Germany’s parliament will not be able to vote on the first phase of the country’s pending cannabis legislation this year.
It’s the latest setback for a draft law that has seen several delays and revisions in recent months as lawmakers attempted to revise and improve it.
Germany reversed its initial plan to implement nationwide recreational cannabis legalization earlier this year, instead opting for a two-phase, scaled-down approach with limited commercial opportunities.
Some German politicians argue that the latest delay does not necessarily mean that the law’s expected April 2024 implementation is jeopardized.
In an Instagram post, Dirk Heidenblut, a member of the Social Democratic Party (SPD) and the Committee on Health, stated that the delay would have no effect on the April timeline if a vote was held by the end of January.
The latest plan, according to the German news magazine Der Spiegel, calls for:
Beginning April 1, 2024, home cultivation and possession will be permitted.
“Cultivation clubs” will be launched next summer.
The draft law still leaves little room for profit for publicly traded cannabis companies like Tilray Brands, a Canadian licensed producer, and Curaleaf Holdings, a multistate operator in the United States. Curaleaf acquired a majority stake in German producer and distributor Four 20 Pharma last year.
German media reported that the SPD party leadership had expressed unspecified concerns, prompting the latest postponement of the draft law.
The SPD is a member of the ruling “traffic light coalition,” along with the Free Democratic Party (FDP) and the Greens.
The new setback appeared to catch SPD allies in the Bundestag off guard.
Kirsten Kappert-Gonther, a Bundestag member and chair of the Health Committee, said on X, the platform formerly known as Twitter, that the delay until 2024 was “extremely unfortunate.”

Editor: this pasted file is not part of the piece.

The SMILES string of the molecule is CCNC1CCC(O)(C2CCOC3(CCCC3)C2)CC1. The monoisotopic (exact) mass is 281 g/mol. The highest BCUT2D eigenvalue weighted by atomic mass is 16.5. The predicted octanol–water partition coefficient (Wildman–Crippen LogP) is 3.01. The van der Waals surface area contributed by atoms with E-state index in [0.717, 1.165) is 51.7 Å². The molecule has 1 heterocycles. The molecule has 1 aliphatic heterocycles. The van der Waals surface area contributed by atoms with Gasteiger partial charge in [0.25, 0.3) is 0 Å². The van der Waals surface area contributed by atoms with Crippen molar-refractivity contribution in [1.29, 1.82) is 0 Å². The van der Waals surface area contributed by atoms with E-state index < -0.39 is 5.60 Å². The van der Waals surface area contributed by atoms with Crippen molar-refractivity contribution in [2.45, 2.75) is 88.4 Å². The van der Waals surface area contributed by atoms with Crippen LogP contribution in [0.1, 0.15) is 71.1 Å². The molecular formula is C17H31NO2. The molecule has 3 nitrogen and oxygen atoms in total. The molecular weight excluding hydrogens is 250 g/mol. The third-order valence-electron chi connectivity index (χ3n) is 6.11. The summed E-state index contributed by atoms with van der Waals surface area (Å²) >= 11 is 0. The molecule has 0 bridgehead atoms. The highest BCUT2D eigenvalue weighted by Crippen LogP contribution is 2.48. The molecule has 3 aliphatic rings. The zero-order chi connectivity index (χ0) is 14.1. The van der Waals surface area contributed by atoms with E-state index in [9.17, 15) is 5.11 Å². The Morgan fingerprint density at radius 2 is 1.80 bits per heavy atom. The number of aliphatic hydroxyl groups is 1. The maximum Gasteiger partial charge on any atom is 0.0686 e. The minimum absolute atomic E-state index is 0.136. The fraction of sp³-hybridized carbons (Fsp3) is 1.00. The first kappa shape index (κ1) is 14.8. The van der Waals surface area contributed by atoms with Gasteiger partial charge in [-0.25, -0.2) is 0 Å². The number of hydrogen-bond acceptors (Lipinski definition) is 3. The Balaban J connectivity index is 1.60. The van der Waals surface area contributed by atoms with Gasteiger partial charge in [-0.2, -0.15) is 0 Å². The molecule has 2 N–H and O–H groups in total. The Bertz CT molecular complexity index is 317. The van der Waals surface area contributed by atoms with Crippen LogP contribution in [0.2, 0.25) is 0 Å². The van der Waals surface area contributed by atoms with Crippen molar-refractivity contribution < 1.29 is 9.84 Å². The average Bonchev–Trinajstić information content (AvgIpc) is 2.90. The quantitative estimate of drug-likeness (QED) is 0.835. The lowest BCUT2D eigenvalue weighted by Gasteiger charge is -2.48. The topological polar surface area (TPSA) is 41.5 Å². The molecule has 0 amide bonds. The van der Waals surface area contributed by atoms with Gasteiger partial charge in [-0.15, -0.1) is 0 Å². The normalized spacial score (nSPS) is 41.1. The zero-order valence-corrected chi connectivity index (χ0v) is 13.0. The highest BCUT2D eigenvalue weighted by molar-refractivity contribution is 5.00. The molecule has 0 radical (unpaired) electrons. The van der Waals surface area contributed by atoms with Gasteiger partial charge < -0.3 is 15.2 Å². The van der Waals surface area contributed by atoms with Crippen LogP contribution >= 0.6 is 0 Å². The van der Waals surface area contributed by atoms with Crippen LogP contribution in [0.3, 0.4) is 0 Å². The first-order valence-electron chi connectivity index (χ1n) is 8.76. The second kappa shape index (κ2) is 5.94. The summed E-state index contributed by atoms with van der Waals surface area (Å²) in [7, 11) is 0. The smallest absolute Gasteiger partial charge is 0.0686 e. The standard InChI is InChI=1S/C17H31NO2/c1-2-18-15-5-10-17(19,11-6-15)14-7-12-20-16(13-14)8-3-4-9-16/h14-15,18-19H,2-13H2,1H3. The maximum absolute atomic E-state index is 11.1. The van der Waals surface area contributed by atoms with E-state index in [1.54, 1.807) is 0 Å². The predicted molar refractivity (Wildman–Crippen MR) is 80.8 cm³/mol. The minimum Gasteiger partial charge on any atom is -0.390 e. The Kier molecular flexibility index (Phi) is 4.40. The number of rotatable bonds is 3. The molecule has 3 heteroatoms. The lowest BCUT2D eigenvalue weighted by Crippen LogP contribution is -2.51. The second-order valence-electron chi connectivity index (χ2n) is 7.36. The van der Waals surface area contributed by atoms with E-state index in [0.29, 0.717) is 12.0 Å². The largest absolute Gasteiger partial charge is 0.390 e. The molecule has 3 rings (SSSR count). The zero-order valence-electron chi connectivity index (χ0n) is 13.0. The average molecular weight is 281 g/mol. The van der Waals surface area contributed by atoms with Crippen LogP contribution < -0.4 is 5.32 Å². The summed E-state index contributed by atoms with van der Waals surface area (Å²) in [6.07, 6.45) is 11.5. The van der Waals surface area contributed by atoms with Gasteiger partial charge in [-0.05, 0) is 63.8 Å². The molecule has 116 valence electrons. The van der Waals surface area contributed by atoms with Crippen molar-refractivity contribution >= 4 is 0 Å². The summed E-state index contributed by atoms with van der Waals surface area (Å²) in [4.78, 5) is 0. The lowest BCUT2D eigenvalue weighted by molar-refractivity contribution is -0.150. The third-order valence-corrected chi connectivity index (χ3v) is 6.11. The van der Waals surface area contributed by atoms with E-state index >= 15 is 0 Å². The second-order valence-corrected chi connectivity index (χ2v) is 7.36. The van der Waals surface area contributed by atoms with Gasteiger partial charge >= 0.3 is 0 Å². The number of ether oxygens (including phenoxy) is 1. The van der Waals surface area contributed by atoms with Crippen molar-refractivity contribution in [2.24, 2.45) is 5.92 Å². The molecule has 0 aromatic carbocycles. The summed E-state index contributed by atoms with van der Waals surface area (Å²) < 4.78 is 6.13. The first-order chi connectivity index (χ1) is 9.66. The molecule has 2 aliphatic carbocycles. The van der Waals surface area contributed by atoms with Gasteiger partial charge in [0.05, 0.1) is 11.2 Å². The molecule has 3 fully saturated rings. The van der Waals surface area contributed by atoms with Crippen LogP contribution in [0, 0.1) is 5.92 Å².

She did, however, say that if the bill is approved early next year, the law’s expected entry into force date of April 2024 could still be met.
The latest delay comes just days after the architects of the draft law made concessions.
Consumption was prohibited within 200 meters of schools, kindergartens, playgrounds, or cannabis clubs under the original draft law.
The new rule proposes to change that to “within sight” of the respective buildings’ entrance areas.
According to German media, membership in a growers association would necessitate a six-month stay in Germany.
Furthermore, Germany intends to double the amount of cannabis that can be stored at home from the cultivation of three plants to 50 grams.
The rule was heavily criticized because three plants can produce far more dried cannabis than 25 grams.
However, public possession would continue to be restricted to 25 grams.
The creation of regional retail pilot projects with commercial supply chains is the second phase of the legalization effort.
The goal of these trials would be to gather data to help inform future public policy.
It is unclear whether the current government will be able to complete the second phase of its legalization plan before its mandate expires.